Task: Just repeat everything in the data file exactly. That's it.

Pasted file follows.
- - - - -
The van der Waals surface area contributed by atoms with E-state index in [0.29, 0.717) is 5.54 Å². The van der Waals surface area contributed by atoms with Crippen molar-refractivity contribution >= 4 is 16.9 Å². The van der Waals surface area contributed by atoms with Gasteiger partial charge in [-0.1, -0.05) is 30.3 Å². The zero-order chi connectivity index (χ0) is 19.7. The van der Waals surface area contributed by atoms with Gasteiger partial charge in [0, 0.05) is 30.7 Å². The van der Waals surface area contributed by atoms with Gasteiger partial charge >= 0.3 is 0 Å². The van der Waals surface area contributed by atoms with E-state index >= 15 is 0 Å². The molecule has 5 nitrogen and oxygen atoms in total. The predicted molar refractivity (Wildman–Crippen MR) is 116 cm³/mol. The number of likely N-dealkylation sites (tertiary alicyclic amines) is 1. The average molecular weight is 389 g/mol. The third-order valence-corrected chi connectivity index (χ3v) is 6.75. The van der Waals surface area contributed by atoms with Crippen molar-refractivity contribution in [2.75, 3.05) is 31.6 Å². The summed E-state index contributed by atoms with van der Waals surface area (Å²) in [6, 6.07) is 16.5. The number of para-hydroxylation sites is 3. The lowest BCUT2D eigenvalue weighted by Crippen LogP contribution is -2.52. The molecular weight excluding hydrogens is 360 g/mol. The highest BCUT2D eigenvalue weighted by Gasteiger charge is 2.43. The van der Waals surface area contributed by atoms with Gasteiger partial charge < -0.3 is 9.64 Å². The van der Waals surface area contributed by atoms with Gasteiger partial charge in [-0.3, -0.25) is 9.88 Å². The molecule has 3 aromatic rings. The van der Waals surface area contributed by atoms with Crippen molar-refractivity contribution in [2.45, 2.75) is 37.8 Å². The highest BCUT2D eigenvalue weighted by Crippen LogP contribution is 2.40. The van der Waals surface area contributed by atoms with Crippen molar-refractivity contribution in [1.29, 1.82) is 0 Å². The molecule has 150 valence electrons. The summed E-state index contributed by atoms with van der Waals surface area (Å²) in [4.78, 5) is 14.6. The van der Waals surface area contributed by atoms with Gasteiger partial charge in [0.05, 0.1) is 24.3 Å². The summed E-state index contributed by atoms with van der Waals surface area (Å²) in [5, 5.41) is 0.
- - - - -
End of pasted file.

The van der Waals surface area contributed by atoms with E-state index in [0.29, 0.717) is 5.54 Å². The van der Waals surface area contributed by atoms with Crippen molar-refractivity contribution >= 4 is 16.9 Å². The van der Waals surface area contributed by atoms with Gasteiger partial charge in [-0.1, -0.05) is 30.3 Å². The zero-order chi connectivity index (χ0) is 19.7. The van der Waals surface area contributed by atoms with Gasteiger partial charge in [0, 0.05) is 30.7 Å². The van der Waals surface area contributed by atoms with Gasteiger partial charge >= 0.3 is 0 Å². The van der Waals surface area contributed by atoms with E-state index >= 15 is 0 Å². The molecule has 5 nitrogen and oxygen atoms in total. The predicted molar refractivity (Wildman–Crippen MR) is 116 cm³/mol. The number of likely N-dealkylation sites (tertiary alicyclic amines) is 1. The average molecular weight is 389 g/mol. The third-order valence-corrected chi connectivity index (χ3v) is 6.75. The van der Waals surface area contributed by atoms with Crippen molar-refractivity contribution in [2.75, 3.05) is 31.6 Å². The summed E-state index contributed by atoms with van der Waals surface area (Å²) in [6, 6.07) is 16.5. The number of para-hydroxylation sites is 3. The lowest BCUT2D eigenvalue weighted by Crippen LogP contribution is -2.52. The molecular weight excluding hydrogens is 360 g/mol. The highest BCUT2D eigenvalue weighted by Gasteiger charge is 2.43. The van der Waals surface area contributed by atoms with Gasteiger partial charge < -0.3 is 9.64 Å². The van der Waals surface area contributed by atoms with Gasteiger partial charge in [-0.3, -0.25) is 9.88 Å². The molecule has 3 aromatic rings. The van der Waals surface area contributed by atoms with Crippen molar-refractivity contribution in [2.45, 2.75) is 37.8 Å². The highest BCUT2D eigenvalue weighted by Crippen LogP contribution is 2.40. The van der Waals surface area contributed by atoms with Crippen molar-refractivity contribution in [1.29, 1.82) is 0 Å². The molecule has 150 valence electrons. The summed E-state index contributed by atoms with van der Waals surface area (Å²) in [4.78, 5) is 14.6. The van der Waals surface area contributed by atoms with Gasteiger partial charge in [0.05, 0.1) is 24.3 Å². The summed E-state index contributed by atoms with van der Waals surface area (Å²) in [5, 5.41) is 0.